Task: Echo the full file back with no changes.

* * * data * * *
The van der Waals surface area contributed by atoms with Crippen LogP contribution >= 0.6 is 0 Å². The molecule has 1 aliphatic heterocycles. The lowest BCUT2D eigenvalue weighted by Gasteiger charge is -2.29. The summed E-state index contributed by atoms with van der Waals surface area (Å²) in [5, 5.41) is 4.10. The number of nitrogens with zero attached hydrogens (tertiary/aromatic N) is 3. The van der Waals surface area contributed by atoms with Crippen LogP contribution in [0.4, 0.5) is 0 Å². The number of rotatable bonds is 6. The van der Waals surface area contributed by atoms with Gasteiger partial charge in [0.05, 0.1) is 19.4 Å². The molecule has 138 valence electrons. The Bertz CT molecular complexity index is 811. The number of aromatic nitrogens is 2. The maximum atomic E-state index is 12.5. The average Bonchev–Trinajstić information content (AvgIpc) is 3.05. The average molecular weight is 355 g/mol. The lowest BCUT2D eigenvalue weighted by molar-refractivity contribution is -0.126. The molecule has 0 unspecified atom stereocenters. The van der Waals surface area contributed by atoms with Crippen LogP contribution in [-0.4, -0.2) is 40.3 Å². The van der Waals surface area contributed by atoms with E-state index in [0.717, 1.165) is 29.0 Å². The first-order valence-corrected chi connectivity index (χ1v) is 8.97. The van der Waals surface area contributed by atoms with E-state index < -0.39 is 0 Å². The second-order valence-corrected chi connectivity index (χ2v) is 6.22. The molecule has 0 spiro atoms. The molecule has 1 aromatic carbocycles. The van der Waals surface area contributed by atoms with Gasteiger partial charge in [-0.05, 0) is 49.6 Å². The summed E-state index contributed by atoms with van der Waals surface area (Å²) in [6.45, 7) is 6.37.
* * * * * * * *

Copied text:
The van der Waals surface area contributed by atoms with Crippen LogP contribution >= 0.6 is 0 Å². The molecule has 1 aliphatic heterocycles. The lowest BCUT2D eigenvalue weighted by Gasteiger charge is -2.29. The summed E-state index contributed by atoms with van der Waals surface area (Å²) in [5, 5.41) is 4.10. The number of nitrogens with zero attached hydrogens (tertiary/aromatic N) is 3. The van der Waals surface area contributed by atoms with Crippen LogP contribution in [0.4, 0.5) is 0 Å². The number of rotatable bonds is 6. The van der Waals surface area contributed by atoms with Gasteiger partial charge in [0.05, 0.1) is 19.4 Å². The molecule has 138 valence electrons. The Bertz CT molecular complexity index is 811. The number of aromatic nitrogens is 2. The maximum atomic E-state index is 12.5. The average Bonchev–Trinajstić information content (AvgIpc) is 3.05. The average molecular weight is 355 g/mol. The lowest BCUT2D eigenvalue weighted by molar-refractivity contribution is -0.126. The molecule has 0 unspecified atom stereocenters. The van der Waals surface area contributed by atoms with Crippen LogP contribution in [-0.4, -0.2) is 40.3 Å². The van der Waals surface area contributed by atoms with E-state index in [0.717, 1.165) is 29.0 Å². The first-order valence-corrected chi connectivity index (χ1v) is 8.97. The van der Waals surface area contributed by atoms with E-state index < -0.39 is 0 Å². The second-order valence-corrected chi connectivity index (χ2v) is 6.22. The molecule has 0 spiro atoms. The molecule has 1 aromatic carbocycles. The van der Waals surface area contributed by atoms with Gasteiger partial charge in [-0.05, 0) is 49.6 Å². The summed E-state index contributed by atoms with van der Waals surface area (Å²) in [6.45, 7) is 6.37.